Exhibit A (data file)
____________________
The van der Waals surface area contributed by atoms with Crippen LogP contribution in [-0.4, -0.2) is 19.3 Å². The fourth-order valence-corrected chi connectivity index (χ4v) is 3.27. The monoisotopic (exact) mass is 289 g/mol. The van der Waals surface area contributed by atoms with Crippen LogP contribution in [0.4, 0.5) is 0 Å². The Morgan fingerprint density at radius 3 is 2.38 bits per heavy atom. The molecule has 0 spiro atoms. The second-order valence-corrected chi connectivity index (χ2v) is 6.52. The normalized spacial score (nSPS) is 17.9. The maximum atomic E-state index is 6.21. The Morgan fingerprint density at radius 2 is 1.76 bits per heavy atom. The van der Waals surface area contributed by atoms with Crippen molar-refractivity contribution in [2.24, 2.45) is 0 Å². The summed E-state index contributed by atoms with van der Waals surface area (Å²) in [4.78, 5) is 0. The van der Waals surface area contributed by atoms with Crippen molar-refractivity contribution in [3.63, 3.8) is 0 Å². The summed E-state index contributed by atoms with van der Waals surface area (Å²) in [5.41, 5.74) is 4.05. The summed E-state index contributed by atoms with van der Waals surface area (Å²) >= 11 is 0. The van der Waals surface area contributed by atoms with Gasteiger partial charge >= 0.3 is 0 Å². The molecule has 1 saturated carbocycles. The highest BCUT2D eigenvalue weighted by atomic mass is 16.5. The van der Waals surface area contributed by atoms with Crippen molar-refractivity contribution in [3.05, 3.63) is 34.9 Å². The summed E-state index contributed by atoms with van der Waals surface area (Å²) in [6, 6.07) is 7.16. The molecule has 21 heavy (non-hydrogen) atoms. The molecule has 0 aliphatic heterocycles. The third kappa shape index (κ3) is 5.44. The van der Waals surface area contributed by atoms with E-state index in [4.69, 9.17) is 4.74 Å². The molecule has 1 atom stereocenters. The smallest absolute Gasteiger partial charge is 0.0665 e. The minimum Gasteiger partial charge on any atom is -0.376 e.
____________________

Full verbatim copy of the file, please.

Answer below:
The van der Waals surface area contributed by atoms with Crippen LogP contribution in [-0.4, -0.2) is 19.3 Å². The fourth-order valence-corrected chi connectivity index (χ4v) is 3.27. The monoisotopic (exact) mass is 289 g/mol. The van der Waals surface area contributed by atoms with Crippen LogP contribution in [0.4, 0.5) is 0 Å². The Morgan fingerprint density at radius 3 is 2.38 bits per heavy atom. The molecule has 0 spiro atoms. The second-order valence-corrected chi connectivity index (χ2v) is 6.52. The normalized spacial score (nSPS) is 17.9. The maximum atomic E-state index is 6.21. The Morgan fingerprint density at radius 2 is 1.76 bits per heavy atom. The van der Waals surface area contributed by atoms with Crippen molar-refractivity contribution in [2.24, 2.45) is 0 Å². The summed E-state index contributed by atoms with van der Waals surface area (Å²) in [4.78, 5) is 0. The van der Waals surface area contributed by atoms with Crippen molar-refractivity contribution in [3.63, 3.8) is 0 Å². The summed E-state index contributed by atoms with van der Waals surface area (Å²) in [5.41, 5.74) is 4.05. The summed E-state index contributed by atoms with van der Waals surface area (Å²) >= 11 is 0. The van der Waals surface area contributed by atoms with Gasteiger partial charge >= 0.3 is 0 Å². The molecule has 1 saturated carbocycles. The highest BCUT2D eigenvalue weighted by atomic mass is 16.5. The van der Waals surface area contributed by atoms with Crippen molar-refractivity contribution in [3.05, 3.63) is 34.9 Å². The summed E-state index contributed by atoms with van der Waals surface area (Å²) in [6, 6.07) is 7.16. The molecule has 21 heavy (non-hydrogen) atoms. The molecule has 0 aliphatic heterocycles. The third kappa shape index (κ3) is 5.44. The van der Waals surface area contributed by atoms with E-state index in [4.69, 9.17) is 4.74 Å². The molecule has 1 atom stereocenters. The smallest absolute Gasteiger partial charge is 0.0665 e. The minimum Gasteiger partial charge on any atom is -0.376 e.